Below are some more pictures of this beach we first went to.





And then there were more spots we went to ...



The snake charmer

One of the group members brought a drone camera and all the dogs of the beach went berserk, gathering and trying to chase the flying alien, I'm sure they are not accustomed to alien or UFO sightings like us ...

Finally it was time to reach the SHIP BREAKING YARRRRRD! 

Did you know? I guess you didn't that the Gadani ship breaking yard is the third largest ship breaking yard in the world. It's almost like a necropolis of ships coming ashore to be dismantled and recycled. In other words, this place is the ships' afterlife where they are judged based on their remaining potential to serve the world again. Whatever is left of the Pirates of the Caribbean should be shot here, Gadani is that good. 

Hats off to the diligent labourers who make these ship breaking projects happen as they truly earn by the sweat of their brow, working a 12 hour shift from 7 AM to 7 PM. Their perseverance is just astounding! Let me show you the faces reflecting immense efforts and hard work.


The eyes say it all

Who appears to be our local Long John Silver and I must mention that it was love at first sight for some people because they couldn't stop taking his pictures

Finally taking a break

You can see more pictures on my National Geographic Your Shot account. In the picture below is the ship being put to rest that we went to ... it was enormous and made us wonder what mighty presence it would have had when it would have been in its full glory while young, hale and hearty ...
The dying ship we went aboard
One cannot simply imagine how labour intensive the job of ship breaking workers is, amidst the fumes and flames and those random sparks. The smell of the ship's death was quite overwhelming and people like us can only watch these strong people perform in awe. This ambiance and place also reminded me of the song by Gordon Lightfoot called 'The Wreck of Edmond Fitzgerald', it's simply beautiful, good music has become extinct and perhaps the taste too. 
Here are the men of steel in great action!




 
Where tow trucks have a different purpose (no chai paani ... all paani paani)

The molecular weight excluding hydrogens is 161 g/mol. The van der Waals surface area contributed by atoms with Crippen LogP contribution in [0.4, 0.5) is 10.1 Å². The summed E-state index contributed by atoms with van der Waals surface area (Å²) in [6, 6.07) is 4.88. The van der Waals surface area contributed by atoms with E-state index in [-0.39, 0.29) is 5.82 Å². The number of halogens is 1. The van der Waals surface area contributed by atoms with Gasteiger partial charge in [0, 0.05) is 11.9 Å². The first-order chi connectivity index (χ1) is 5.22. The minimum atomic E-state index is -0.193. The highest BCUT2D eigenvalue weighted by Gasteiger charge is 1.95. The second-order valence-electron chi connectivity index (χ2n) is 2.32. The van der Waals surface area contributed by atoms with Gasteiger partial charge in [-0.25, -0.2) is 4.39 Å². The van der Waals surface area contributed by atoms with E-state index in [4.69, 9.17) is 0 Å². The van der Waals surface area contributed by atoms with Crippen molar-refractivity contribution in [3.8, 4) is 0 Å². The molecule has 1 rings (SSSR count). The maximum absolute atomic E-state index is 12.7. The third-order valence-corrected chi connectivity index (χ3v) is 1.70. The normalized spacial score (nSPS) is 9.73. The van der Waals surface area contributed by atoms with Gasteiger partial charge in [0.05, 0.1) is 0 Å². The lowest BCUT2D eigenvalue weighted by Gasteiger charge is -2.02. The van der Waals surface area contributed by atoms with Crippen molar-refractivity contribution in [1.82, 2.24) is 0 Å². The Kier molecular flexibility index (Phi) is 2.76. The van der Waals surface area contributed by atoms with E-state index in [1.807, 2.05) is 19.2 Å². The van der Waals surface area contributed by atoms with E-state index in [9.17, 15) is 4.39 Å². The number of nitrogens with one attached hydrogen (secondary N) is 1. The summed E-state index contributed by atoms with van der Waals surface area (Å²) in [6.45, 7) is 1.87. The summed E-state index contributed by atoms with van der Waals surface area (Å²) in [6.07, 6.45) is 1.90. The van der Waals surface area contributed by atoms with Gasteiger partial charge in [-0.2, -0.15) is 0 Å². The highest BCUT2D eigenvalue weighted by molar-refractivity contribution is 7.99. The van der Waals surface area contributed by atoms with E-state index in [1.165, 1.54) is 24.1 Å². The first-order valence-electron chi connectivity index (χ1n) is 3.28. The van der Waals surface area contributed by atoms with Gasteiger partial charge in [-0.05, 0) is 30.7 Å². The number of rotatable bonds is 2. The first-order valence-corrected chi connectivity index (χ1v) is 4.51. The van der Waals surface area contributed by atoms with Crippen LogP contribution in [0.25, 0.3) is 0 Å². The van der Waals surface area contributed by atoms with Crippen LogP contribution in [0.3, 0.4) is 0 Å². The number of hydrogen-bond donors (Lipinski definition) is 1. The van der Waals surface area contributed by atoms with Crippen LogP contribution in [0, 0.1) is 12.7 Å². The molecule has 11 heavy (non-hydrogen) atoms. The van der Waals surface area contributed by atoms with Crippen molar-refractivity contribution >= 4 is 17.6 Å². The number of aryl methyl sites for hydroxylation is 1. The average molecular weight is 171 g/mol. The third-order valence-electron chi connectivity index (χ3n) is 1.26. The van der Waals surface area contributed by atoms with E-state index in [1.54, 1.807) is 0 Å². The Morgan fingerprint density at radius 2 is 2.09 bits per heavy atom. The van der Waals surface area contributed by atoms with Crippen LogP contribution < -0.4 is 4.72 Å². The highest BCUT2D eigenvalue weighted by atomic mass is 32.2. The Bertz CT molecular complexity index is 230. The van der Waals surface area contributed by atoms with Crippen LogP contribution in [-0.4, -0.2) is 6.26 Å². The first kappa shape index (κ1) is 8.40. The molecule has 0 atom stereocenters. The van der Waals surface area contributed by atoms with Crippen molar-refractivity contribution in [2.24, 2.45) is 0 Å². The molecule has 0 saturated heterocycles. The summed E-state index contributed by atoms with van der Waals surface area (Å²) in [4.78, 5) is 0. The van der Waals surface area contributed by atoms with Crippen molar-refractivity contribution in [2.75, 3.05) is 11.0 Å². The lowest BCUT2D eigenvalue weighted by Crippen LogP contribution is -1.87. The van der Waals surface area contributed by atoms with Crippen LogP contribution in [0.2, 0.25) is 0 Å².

Amidst the rubble there is new life

The dying ship, the end of an era ...

Here's our wonderful host, Mr. Shahab who guided us throughout and sent us back home with some extra knowledge. Thank you!

Our host, Mr. Shahab (Photo Credit: Farhan Siddiqui)
Our final destination was the third beach which didn't seem to be haunted by any human being for several hours at least because unfortunately there was some trash lying, however, it was still very, very clean and allowed to be left in its natural form as the sand felt too good to be sand itself. Something quite funny happened, thanks to my forgetfulness, I had taken a glass globe along for the purpose of some creative photography and didn't realise I had it until almost the end of the trip. This ball did become famous quite instantly however and we made as much use of it as possible! It inverses the image.



And you know what? Young boys and girls just like to have fun ... ;)

Photo Credit: Farhan Siddiqui

This is what we had been doing the entire trip ...

Both boys are great at photography! Their teachers are considering appointing them as prefects ... Farhan (L), Saeed (R)
It was a weekend spent well with the flower show happening and then this trip on Sunday with all these amazing people most of whom are hobbyists and yet exceptional photographers, no less than professionals themselves. 

Gadani is a must visit place, it's really one of the gems in Balochistan that you should have been to already but it's never too late!